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’There really is a story for everyone‘

November 4, 2016
man sitting outdoors typingBiochemistry and biophysics Ph.D. candidate Karl Smith writes a story on his 1926 Underwood typewriter at the Rochester Public Market. (University photo / J. Adam Fenster)

The Memorial Art Gallery’s “Hidden Passions: Inspiring Conversations about Hyphenated Lives” is in its third season of celebrating the creative lives and private hobbies of Rochesterians.

“Hidden Passions puts our friends and neighbors center-stage so that we can marvel at the extraordinary creative adventures happening all around us … and perhaps find inspiration for our own,” says Jonathan Binstock, the Mary W. and Donald R. Clark Director of the Memorial Art Gallery.

Here, we highlight one member of the University community who is being featured this season.

It’s windy and cold at the Rochester Public Market, and the black box that houses Karl Smith’s 1926 Underwood typewriter keeps falling to the pavement.

As Smith picks it up, he spots a couple walking past crates of apples, pumpkins, and gourds. They’re among the few customers shopping on this blustery Tuesday morning.

“Would you like a story?” Smith asks with a smile. “Just 10 cents a story.”

The couple looks unsure.

“Or,” he says, “I’ll do it for free.”

Learn more

Karl Smith is one of two featured speakers at the Memorial Art Gallery’s Hidden Passions event at 7 p.m. Thursday, November 10. He’ll be joined by Eastman School of Music professor Melissa Matson, who will discuss her love for hand-dyeing fabric.

Sitting on a folding chair, tapping away on his 90-year-old typewriter, Smith creates stories on demand, for a mere dime. Since September 2013, the 27-year-old has set up shop at the public market, the Rochester Museum and Science Center, the Strong Museum of Play, a cocktail lounge in Rochester, and even in Manhattan this past summer while serving as a mass media fellow at the American Association for the Advancement of Science.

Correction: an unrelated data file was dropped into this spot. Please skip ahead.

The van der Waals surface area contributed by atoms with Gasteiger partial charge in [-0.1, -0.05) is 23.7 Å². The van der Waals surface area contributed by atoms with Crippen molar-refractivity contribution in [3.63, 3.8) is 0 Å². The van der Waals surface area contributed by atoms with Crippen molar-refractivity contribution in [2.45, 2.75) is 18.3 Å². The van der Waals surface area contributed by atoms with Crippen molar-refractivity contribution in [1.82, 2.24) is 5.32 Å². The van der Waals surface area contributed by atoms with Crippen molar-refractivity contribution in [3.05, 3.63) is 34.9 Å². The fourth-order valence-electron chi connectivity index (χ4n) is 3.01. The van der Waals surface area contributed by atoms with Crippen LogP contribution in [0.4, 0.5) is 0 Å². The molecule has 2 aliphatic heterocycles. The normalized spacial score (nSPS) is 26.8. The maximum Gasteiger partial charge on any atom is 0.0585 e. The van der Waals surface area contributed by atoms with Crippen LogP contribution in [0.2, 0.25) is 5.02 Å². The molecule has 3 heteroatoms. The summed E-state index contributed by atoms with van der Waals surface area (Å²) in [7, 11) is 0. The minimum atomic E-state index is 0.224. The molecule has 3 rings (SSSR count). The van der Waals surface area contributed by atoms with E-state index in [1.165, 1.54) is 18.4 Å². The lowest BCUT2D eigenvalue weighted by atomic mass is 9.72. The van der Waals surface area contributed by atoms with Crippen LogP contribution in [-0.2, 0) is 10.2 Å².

“I can’t describe what I feel when I’m writing,” Smith says. “It does something to me. It’s like I was put here to do this. I want to make the world a stranger, more whimsical place.”

A PhD candidate in biophysics, Smith studies glass filters 10,000 times thinner than a human hair as part of the Nanomembranes Research Group. It’s because of his rigorous academic schedule that he began the 10-cent project.

“I wanted something to keep me sane at the end of the day when I left the lab,” he says.

The Pittsburgh native has written more than 900 stories, each roughly 500 words, on half sheets of paper. Strangers give him a prompt, and he pecks away. He’s crafted stories about lost loves, lost dogs, sea lions, flying princesses, and frogs who jump over the moon. Stories about babies, treehouses, aardvarks, and dancing polar bears. Stories about murder.

close-up of hands typing on old typewriter

Smith began his 10 Cent Stories project– in which strangers pay him 10 cents to write a story on his portable typewriter while they wait– about three years ago and has since written more than 900 stories. (University photo / J. Adam Fenster)

“It’s dizzying the stories I’ve been told,” he says. There was the woman who asked him to write about being unable to tell a man she loved him. The reason? “I’m married,” she told Smith.

There was the man who wanted a story recounting the time he punched a girl in high school science class because her pencil shavings landed on his papers.

“I had to take a shower after that one,” Smith says.

He says “writer’s block is not an option.” And neither is Liquid Paper. If he makes a typo, he backspaces and types over the word with capital Xs.

Smith has long been fascinated by typewriters and began collecting them while studying physics and English at Allegheny College. He found his current one on Craigslist for $30.

“I use a typewriter because it’s impossible to ignore,” he says. “The tapping and the ring of the bell is a draw. And when I’m done, I have a one-and-only physical object.”

He catalogues each story by taking a photo of the finished product on his phone. He posts several each week at and, where he also lists his upcoming appearances.

Why 10 cents?

“When my dad was in second grade, his brother told him that he needed to collect dimes,” Smith says. “ ‘Pennies are worthless, nickels are too heavy. Dimes have the best value-to-weight ratio,’ And my dad took it to heart. When he asked my mom to marry him, he paid for the engagement ring with dimes.”

“There really is a story for everyone,” he says. “I don’t know what my future holds, but I know I want to keep doing this. I feel it’s a calling.”

The princess and the baseball star

I was freezing. Karl Smith was freezing. So, on this bone-chilling morning at the near-empty Rochester Public Market, I popped the question.

“Would you ever write stories for my kids?” I asked. “I’ll pay you.”

Smith laughed, thinking about the 20 cents he soon would pocket.

He asked me about my children. Sophie is 6 and loves princesses, I told him. Her dream is to enter Cinderella’s castle at DisneyWorld. Matty is 10 and wants to someday replace his idol, Dustin Pedroia, as second baseman for the Boston Red Sox.

Karl took it from there. Here is the finished product. The princess and the baseball hero are both very happy with it.

— Jim Mandelaro

example of a typewritten story titled HOW SOPHIE SAVED CINDERELLA'S CASTLE

example of type-written story titled PEDROIA'S SWING

(University photos / J. Adam Fenster)

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